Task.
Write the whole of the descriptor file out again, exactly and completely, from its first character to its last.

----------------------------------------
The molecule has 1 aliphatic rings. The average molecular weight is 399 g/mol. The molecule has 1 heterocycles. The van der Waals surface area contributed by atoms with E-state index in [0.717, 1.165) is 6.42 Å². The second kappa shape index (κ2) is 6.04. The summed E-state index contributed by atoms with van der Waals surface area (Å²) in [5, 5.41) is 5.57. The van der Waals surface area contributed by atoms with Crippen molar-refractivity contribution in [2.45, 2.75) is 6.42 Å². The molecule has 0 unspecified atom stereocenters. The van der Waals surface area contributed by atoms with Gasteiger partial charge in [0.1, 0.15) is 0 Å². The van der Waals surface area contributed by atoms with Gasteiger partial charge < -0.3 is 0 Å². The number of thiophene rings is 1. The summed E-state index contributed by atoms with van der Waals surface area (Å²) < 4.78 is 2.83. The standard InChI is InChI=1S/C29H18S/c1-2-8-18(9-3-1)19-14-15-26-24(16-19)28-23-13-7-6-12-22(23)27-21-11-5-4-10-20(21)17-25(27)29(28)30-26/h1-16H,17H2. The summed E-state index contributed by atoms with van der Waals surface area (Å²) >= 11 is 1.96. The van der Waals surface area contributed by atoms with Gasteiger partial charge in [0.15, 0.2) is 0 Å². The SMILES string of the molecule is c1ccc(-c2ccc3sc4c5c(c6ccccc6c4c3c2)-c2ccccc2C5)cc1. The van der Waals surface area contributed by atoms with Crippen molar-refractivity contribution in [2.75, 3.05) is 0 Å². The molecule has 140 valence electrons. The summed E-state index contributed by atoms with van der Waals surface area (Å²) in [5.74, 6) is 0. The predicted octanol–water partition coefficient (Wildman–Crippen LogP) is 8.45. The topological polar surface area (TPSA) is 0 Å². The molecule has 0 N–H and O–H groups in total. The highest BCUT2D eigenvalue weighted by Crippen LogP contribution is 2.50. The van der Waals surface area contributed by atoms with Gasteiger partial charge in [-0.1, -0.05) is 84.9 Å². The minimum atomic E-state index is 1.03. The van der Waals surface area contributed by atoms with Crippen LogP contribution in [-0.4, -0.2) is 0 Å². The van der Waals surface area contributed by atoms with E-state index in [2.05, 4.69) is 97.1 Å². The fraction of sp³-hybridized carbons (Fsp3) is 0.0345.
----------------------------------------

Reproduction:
The molecule has 1 aliphatic rings. The average molecular weight is 399 g/mol. The molecule has 1 heterocycles. The van der Waals surface area contributed by atoms with E-state index in [0.717, 1.165) is 6.42 Å². The second kappa shape index (κ2) is 6.04. The summed E-state index contributed by atoms with van der Waals surface area (Å²) in [5, 5.41) is 5.57. The van der Waals surface area contributed by atoms with Crippen molar-refractivity contribution in [2.45, 2.75) is 6.42 Å². The molecule has 0 unspecified atom stereocenters. The van der Waals surface area contributed by atoms with Gasteiger partial charge in [0.1, 0.15) is 0 Å². The van der Waals surface area contributed by atoms with Gasteiger partial charge < -0.3 is 0 Å². The number of thiophene rings is 1. The summed E-state index contributed by atoms with van der Waals surface area (Å²) < 4.78 is 2.83. The standard InChI is InChI=1S/C29H18S/c1-2-8-18(9-3-1)19-14-15-26-24(16-19)28-23-13-7-6-12-22(23)27-21-11-5-4-10-20(21)17-25(27)29(28)30-26/h1-16H,17H2. The summed E-state index contributed by atoms with van der Waals surface area (Å²) >= 11 is 1.96. The van der Waals surface area contributed by atoms with Gasteiger partial charge in [0.15, 0.2) is 0 Å². The SMILES string of the molecule is c1ccc(-c2ccc3sc4c5c(c6ccccc6c4c3c2)-c2ccccc2C5)cc1. The van der Waals surface area contributed by atoms with Crippen molar-refractivity contribution in [2.75, 3.05) is 0 Å². The molecule has 140 valence electrons. The summed E-state index contributed by atoms with van der Waals surface area (Å²) in [5.74, 6) is 0. The predicted octanol–water partition coefficient (Wildman–Crippen LogP) is 8.45. The topological polar surface area (TPSA) is 0 Å². The molecule has 0 N–H and O–H groups in total. The highest BCUT2D eigenvalue weighted by Crippen LogP contribution is 2.50. The van der Waals surface area contributed by atoms with Gasteiger partial charge in [-0.1, -0.05) is 84.9 Å². The minimum atomic E-state index is 1.03. The van der Waals surface area contributed by atoms with Crippen LogP contribution in [-0.4, -0.2) is 0 Å². The van der Waals surface area contributed by atoms with E-state index in [2.05, 4.69) is 97.1 Å². The fraction of sp³-hybridized carbons (Fsp3) is 0.0345.